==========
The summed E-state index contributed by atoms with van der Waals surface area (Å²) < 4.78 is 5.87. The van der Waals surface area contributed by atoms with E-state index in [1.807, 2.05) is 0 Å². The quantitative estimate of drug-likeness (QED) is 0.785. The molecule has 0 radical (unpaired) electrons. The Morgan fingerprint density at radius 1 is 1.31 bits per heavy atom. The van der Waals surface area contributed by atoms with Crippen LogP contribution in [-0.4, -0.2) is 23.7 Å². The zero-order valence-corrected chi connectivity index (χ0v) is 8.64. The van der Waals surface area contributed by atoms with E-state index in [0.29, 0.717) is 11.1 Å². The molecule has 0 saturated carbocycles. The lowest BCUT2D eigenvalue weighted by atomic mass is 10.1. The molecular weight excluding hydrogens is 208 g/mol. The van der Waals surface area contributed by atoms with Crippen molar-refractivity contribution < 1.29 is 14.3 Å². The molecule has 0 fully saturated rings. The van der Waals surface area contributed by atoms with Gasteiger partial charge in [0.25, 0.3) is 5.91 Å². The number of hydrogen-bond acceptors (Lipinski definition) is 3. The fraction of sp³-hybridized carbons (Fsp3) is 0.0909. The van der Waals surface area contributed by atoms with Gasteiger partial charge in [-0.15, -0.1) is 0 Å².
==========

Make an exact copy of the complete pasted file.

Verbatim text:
The summed E-state index contributed by atoms with van der Waals surface area (Å²) < 4.78 is 5.87. The van der Waals surface area contributed by atoms with E-state index in [1.807, 2.05) is 0 Å². The quantitative estimate of drug-likeness (QED) is 0.785. The molecule has 0 radical (unpaired) electrons. The Morgan fingerprint density at radius 1 is 1.31 bits per heavy atom. The van der Waals surface area contributed by atoms with Crippen LogP contribution in [-0.4, -0.2) is 23.7 Å². The zero-order valence-corrected chi connectivity index (χ0v) is 8.64. The van der Waals surface area contributed by atoms with E-state index in [0.29, 0.717) is 11.1 Å². The molecule has 0 saturated carbocycles. The lowest BCUT2D eigenvalue weighted by atomic mass is 10.1. The molecular weight excluding hydrogens is 208 g/mol. The van der Waals surface area contributed by atoms with Crippen molar-refractivity contribution < 1.29 is 14.3 Å². The molecule has 0 fully saturated rings. The van der Waals surface area contributed by atoms with Gasteiger partial charge in [0.25, 0.3) is 5.91 Å². The number of hydrogen-bond acceptors (Lipinski definition) is 3. The fraction of sp³-hybridized carbons (Fsp3) is 0.0909. The van der Waals surface area contributed by atoms with Gasteiger partial charge in [-0.15, -0.1) is 0 Å².